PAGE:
Riding in a large group of riders also carries a larger responsibility when it comes to being observant to your surroundings and obeying the rules of the road. Familiarize yourself with local traffic laws, especially those applicable to riding a bicycle on public roads, so that you can ride in a way that ensures not only your own personal safety, but also that of others in your group.

Minimize the risk of other riders hitting road debris or potholes by pointing out those hazards on the road in way that allows those behind you to avoid them. You can use hand signals and shout out verbal warnings to others behind you. Ensure that whatever signals you use they are visible or loud enough to reach the way to riders at the very rear.  The riders at the back of the group are often responsible for calling out incoming vehicles so that the group can get into single file and make room for other road users to pass safely.

Don’t like unpredictably. Nobody likes an erratic rider. Frequently drifting from your line without a proper signal can make everyone around you uneasy and will earn you a reputation for being an unsafe rider. Hold your line and don’t make sudden changes to your direction or pace unless necessary, and after signaling your intentions.

Leave enough emergency braking space, and don’t overlap wheels

Drafting (or riding in the low-pressure area behind another cyclist) is fun, but be attentive to leaving adequate space to react in case there is an emergency braking situation.

Half-wheeling, or overlapping your front wheel overlap the rear of the rider in front of you, is a risky practice and is also annoying to riders to your side or immediately ahead of you. If riding side by side, ride handlebar to handlebar with your partner.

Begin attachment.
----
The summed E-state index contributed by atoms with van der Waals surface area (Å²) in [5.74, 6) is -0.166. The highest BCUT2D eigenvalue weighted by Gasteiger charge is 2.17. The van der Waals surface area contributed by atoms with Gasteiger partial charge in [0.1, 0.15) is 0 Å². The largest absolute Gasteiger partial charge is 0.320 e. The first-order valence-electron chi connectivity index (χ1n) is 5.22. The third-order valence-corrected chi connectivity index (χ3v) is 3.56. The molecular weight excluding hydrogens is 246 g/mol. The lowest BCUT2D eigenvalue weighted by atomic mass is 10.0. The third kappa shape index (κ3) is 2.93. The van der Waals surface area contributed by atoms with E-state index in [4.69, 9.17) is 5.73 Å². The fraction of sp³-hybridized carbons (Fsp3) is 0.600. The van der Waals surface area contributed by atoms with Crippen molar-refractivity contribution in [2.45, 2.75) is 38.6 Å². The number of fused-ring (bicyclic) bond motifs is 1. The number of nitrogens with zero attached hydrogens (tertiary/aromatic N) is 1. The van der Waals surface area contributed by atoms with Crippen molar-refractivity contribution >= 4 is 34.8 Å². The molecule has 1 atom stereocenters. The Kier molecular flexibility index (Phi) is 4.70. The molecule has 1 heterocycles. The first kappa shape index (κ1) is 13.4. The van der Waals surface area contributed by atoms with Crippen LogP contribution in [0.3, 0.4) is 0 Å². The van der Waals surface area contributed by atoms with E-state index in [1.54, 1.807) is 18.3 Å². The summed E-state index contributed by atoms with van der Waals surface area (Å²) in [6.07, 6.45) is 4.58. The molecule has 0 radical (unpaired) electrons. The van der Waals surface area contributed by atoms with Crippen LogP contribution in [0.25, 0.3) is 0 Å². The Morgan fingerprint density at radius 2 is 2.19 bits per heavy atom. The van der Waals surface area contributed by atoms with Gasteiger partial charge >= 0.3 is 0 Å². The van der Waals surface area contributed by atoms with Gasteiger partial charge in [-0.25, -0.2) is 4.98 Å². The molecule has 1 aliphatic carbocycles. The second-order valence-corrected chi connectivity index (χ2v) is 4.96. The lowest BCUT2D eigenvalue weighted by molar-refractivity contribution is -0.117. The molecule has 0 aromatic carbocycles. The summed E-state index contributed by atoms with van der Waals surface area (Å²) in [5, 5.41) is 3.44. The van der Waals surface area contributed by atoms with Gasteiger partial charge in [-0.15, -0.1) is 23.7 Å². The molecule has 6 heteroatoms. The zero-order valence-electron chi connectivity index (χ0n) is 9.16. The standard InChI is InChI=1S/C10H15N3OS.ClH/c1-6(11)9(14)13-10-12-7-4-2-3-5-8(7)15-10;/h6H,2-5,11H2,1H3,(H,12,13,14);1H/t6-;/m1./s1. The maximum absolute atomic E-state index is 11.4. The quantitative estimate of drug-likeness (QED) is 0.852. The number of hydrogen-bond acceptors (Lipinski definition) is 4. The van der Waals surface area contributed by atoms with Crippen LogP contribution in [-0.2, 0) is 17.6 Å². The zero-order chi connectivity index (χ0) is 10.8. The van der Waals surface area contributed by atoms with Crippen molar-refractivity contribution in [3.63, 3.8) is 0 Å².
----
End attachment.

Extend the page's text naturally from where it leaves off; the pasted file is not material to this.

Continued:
Punctuality and preparedness

Showing up late to a group ride is a big faux pas. Similarly, coming ill-equipped or without your spares ,repair kit, adequate nutrition or hydration. We’ve all forgotten our spare tube or pump once or twice, but it shouldn’t happen frequently lest you want to earn the reputation of being the unreliable member of the group. It is important to be both punctual as well as self-sufficient. Keeping some of your kit on your bike (such as in a saddle bag) can be a good way to ensure not forgetting your ride essentials.

Ask before joining a group ride

It is sometimes tempting to jump into a group ride you meet on the road, but doing so uninvited it is not the best way to make cycling friends. Introduce yourself, have a little chat (if the pace and riding environment allows) and ask politely if you can join. If they decline, it’s OK. Some groups have a more formalized membership system, others can be more casual.

Conclusion

Getting to know the guidelines of group ides you intend to join will allow you to act in a manner appropriate to the group and enjoy your time on the bike with other members. Group ride etiquette isn’t complicated. Seek information on the ride plan ahead of time, show up on time, be prepared, respect the rules of the road and look out for your fellow riders by riding responsibly and being aware of your surroundings.  Group rides allow us to have fun with like-minded individuals, and the aside from the fun factor the priorities should be to ride safely, learn from more experienced riders or – if you are a seasoned rider yourself – lead by example and offer advice and assistance as needed by other members of the group.